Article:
• one 7 1/4" square cross cut twice on the diagonal to yield four corner setting triangles
  • four 1" squares for cornerstones
  • four 1 3/8" squares cross cut once on the diagonal to yield 8 triangles, for the cornerstones on the edge of the quilt
  • two 1 1/2" x WOF strips for a border (optional), two strips 18 7/8", two strips 20 7/8"


Sashing Fabric;


  • sixteen 6 1/2" x 1" strips



Piecing Instructions;



The quilt top is pieced in diagonal rows as shown above. I pressed all seams towards the black sashing fabric. Once all the rows have been pieced, sew rows together, use the cornerstones in the sashing to match each section. When attaching the top right and bottom left corners to the sashing, fold both the triangle and the sashing section in half and match these folds to centre each piece.

Optional border; sew the two 18 7/8"  border strips to left and right sides then sew the two 20 7/8" strips to the top and bottom.

Finished size without borders is 18 3/8". Finished size with borders is 20 3/8".

Quilt and finish as desired! I'm still thinking about how to finish mine!!

       
Pop over to these blogs for more fun ways to use your Marti Michell templates...

12 August ~ Angie Wilson ~ http://www.gnomeangel.com
19 August ~ Tonya Grant ~ http://thecraftymummy.com
26 August ~ Lucy Brennan ~ http://www.charmaboutyou.com
2 September ~ Kirsty ~ http://www.bonjourquilts.com
9 September ~ Catherine Demack ~ http://catandvee.blogspot.com
16 September ~ Natalie ~ http://ouvragesdenat.com/blog/
23 September ~ Alyce Blyth ~ http://www.blossomheartquilts.com
30 September ~ Peta Pearce ~ http://shequiltsalot.com
14 October - Rachel McCormack ~ http://woodenspoonquilts.blogspot.com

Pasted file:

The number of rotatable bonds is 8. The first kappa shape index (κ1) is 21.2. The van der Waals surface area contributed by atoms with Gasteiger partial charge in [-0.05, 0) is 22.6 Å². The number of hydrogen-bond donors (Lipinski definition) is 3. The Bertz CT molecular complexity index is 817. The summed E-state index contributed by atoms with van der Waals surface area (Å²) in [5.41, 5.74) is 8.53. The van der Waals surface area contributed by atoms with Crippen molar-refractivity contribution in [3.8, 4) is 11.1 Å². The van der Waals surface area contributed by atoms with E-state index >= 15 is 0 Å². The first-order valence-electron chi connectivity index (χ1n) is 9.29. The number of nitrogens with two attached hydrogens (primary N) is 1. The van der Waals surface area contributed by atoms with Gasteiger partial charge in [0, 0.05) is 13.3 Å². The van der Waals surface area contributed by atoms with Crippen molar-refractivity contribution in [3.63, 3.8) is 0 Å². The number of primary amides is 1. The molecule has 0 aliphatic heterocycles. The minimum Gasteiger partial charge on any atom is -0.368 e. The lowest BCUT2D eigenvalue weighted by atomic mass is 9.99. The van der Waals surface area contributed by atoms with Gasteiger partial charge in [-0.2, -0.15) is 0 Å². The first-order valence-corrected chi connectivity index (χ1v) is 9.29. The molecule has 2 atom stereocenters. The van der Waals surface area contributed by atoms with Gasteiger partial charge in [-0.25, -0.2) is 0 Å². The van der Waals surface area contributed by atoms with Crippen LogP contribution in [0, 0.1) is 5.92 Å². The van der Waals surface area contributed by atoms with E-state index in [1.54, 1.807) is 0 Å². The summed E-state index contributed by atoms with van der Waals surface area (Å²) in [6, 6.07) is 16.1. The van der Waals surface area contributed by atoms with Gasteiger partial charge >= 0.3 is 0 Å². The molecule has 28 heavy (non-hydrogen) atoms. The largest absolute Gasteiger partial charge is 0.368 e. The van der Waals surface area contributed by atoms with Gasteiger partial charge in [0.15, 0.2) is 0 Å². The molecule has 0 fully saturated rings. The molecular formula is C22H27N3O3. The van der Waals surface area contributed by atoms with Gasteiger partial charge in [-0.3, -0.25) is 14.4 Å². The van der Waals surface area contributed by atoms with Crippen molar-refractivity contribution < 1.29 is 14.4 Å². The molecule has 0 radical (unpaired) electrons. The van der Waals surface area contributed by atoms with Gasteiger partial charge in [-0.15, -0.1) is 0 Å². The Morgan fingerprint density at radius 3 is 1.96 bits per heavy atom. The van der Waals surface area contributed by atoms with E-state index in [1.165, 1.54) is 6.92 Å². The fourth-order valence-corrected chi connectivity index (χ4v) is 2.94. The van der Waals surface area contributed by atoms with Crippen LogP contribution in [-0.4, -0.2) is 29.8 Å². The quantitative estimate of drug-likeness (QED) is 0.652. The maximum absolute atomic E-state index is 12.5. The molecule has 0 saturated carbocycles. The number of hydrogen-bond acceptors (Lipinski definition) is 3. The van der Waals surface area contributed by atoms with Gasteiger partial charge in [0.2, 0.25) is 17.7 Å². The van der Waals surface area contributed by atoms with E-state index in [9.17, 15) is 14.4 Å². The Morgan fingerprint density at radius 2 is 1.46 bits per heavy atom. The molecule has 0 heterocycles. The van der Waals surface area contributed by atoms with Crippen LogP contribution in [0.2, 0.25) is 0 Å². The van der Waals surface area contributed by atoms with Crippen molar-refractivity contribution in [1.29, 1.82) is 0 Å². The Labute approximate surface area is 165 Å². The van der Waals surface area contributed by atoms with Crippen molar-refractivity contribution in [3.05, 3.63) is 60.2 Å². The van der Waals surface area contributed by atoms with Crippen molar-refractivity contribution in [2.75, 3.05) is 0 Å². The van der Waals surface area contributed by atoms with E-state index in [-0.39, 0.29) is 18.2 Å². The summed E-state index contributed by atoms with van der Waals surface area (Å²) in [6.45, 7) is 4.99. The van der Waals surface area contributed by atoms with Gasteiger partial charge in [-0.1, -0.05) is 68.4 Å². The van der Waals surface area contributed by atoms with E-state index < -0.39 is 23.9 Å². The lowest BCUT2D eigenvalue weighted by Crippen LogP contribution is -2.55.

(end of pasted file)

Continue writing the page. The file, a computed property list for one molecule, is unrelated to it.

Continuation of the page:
28 October ~ Lisa Johnson ~ http://intheboondocks.blogspot.com
4 November ~ Marti Michell ~ http://frommartimichell.blogspot.com

You can also check out #martimichellminiquiltmania on IG.

Monday, 26 September 2016

Playground Showcase



Hello!! Welcome to the Playground Showcase, featuring Amy Sinibaldi's latest line for Art Gallery Fabrics. The colours in this collection are so completely perfect; pink, coral, mustard, plum and blue. All my favourites! We were still in the thick of winter when I was planning the quilt design, the days were mostly grey and dreary. Creating a quilt of spring bulbs was the perfect way to bring my favourite season forward a little.

I started out with the nine-patch tulip block from '1000 Great Quilt Blocks' by Maggi McCormick Gordon. I made a few changes, removing the nine-patch at the centre, changing some of the proportions and shrinking it to a 6" block. I drafted the pattern in EQ7, then cut plastic templates for most of the pieces. Templates might be a slower way to go but I think they're worth it for accuracy, especially with tricky shapes like these. The plastic templates also made it easy to fussy cut the fabrics.











Spring is officially here now but the quilt is still brightening my day up, it's hanging on the wall where I pinned it to take photos, I don't really want to take it down. Can you tell how wet and grey it was when I took the photos? I've had to do a lot of editing to brighten them up!